I love these animals with their wet noses, floppy ears, and wagging tails, but I hate it when dogs bark and bark and bark, especially late at night when I’m trying to sleep. It’s not the dog’s fault. Owners leave their four-legged pets in the yard unattended while they go out or go to bed, although how they can sleep with their canine companions barking non-stop is beyond me. If you were left by yourself with nothing to do but bark, wouldn’t you be bored?

This phenomenon inspired the following two poems from How to Build a Better Mousetrap: Recollections and Reflections of a Family Caregiver. Click on the link below the poems to hear me sing a song about a dog I’m sure you’ll recognize. I hope you’re enjoying the so-called dog days of summer.


The Bark


What makes a dog bark? 

It’s something in the canine’s anatomy. 

Why do dogs bark? 

They’re excited, welcoming visitors,

warding off predators. 


Why do dogs bark late at night? 

They’re left in the yard unattended. 

Lonely, bored, cold, 

once they’re done relieving themselves,

they don’t know what else to do

but make an incessant noise that grates on one’s nerves for hours

until silenced by human intervention.


Is poetry like a barking dog?

In some ways, it is.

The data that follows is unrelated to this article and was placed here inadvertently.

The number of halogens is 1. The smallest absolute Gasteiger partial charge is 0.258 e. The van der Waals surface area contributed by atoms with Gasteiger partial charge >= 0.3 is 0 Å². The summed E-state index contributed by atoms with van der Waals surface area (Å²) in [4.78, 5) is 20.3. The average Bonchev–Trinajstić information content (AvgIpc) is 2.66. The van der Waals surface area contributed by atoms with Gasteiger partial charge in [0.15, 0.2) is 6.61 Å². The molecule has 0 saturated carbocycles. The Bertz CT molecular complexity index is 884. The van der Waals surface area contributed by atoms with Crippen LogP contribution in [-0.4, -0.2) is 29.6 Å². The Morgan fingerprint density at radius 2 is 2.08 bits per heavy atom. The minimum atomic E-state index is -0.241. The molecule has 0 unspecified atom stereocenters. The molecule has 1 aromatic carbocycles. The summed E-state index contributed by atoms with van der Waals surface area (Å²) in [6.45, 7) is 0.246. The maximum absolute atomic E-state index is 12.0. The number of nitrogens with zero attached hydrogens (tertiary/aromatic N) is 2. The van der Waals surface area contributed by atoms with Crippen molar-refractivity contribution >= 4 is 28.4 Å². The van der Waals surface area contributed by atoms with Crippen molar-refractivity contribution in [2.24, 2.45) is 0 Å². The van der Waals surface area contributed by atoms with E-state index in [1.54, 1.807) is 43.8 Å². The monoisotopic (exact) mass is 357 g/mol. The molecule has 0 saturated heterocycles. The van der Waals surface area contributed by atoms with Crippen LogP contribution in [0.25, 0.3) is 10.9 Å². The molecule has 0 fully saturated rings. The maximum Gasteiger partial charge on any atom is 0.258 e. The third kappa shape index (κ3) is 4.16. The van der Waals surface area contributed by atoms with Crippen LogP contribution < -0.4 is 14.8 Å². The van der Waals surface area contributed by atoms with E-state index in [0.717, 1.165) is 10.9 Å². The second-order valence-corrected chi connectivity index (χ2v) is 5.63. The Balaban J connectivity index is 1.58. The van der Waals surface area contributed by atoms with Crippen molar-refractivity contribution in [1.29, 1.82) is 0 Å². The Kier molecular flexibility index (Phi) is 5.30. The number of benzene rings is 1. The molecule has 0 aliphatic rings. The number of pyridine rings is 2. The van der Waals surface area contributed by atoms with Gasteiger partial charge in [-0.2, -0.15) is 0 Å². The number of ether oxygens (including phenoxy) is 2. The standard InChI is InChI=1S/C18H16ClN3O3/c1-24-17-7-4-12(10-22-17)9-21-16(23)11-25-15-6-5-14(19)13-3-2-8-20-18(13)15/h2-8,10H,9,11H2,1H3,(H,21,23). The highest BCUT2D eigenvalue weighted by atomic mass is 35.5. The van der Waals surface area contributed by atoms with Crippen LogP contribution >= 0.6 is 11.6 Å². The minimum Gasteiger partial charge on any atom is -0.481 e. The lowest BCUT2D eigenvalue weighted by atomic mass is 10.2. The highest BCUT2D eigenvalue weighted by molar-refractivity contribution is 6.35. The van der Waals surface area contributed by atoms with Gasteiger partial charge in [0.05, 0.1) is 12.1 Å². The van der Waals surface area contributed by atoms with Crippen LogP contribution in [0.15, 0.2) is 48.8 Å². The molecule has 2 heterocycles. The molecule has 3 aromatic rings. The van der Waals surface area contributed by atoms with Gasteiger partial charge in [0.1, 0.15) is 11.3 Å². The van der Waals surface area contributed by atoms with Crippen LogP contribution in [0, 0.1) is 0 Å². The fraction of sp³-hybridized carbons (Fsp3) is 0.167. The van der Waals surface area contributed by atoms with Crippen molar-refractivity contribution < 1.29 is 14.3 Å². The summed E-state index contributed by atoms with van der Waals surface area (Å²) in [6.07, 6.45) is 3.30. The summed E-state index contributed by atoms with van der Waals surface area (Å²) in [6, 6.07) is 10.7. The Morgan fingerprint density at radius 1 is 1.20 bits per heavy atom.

You read a poem, and you’re stimulated—

but a bad poem can grate on your nerves

like a barking dog in the middle of the night.

Life is “ruff,” isn’t it?


I Dream of Murder at Sunrise




I enter the yard,

having been kept awake by the incessant barking.

I feel sorry for the pooch, left unattended.


It approaches me, tail wagging in welcome.

As I stroke the white, shaggy head,

I look toward the house for signs of life.


The dog sniffs my pocket.

I remove and unwrap a small portion of hamburger

with a generous amount of rat poison kneaded into the meat.

This will put the poor thing out of its misery, and mine, I think,

as I toss it on the ground.


The hound devours it,

lies down, closes its eyes,

is gone forever.


How Much is That Doggie in the Window?


Abbie Johnson Taylor, Author of We Shall Overcome and How to Build a Better Mousetrap: Recollections and Reflections of a Family Caregiver

A Father and Son’s Story

Since Father’s Day has come and gone, I would like to tell you about a unique memoir. Along the Way: The Journey of a Father and Son by Martin Sheen and his son Emilio Estevez tells the story of their lives, their careers in the filmmaking industry, and their relationship. In the 1990’s I saw Martin and Emilio in a TV movie, In the Custody of Strangers, about a teen-ager who drives drunk, hits a police car, and spends six weeks in jail. Emilio played the wayward teen, and Martin played the father who’s tough love created a disaster..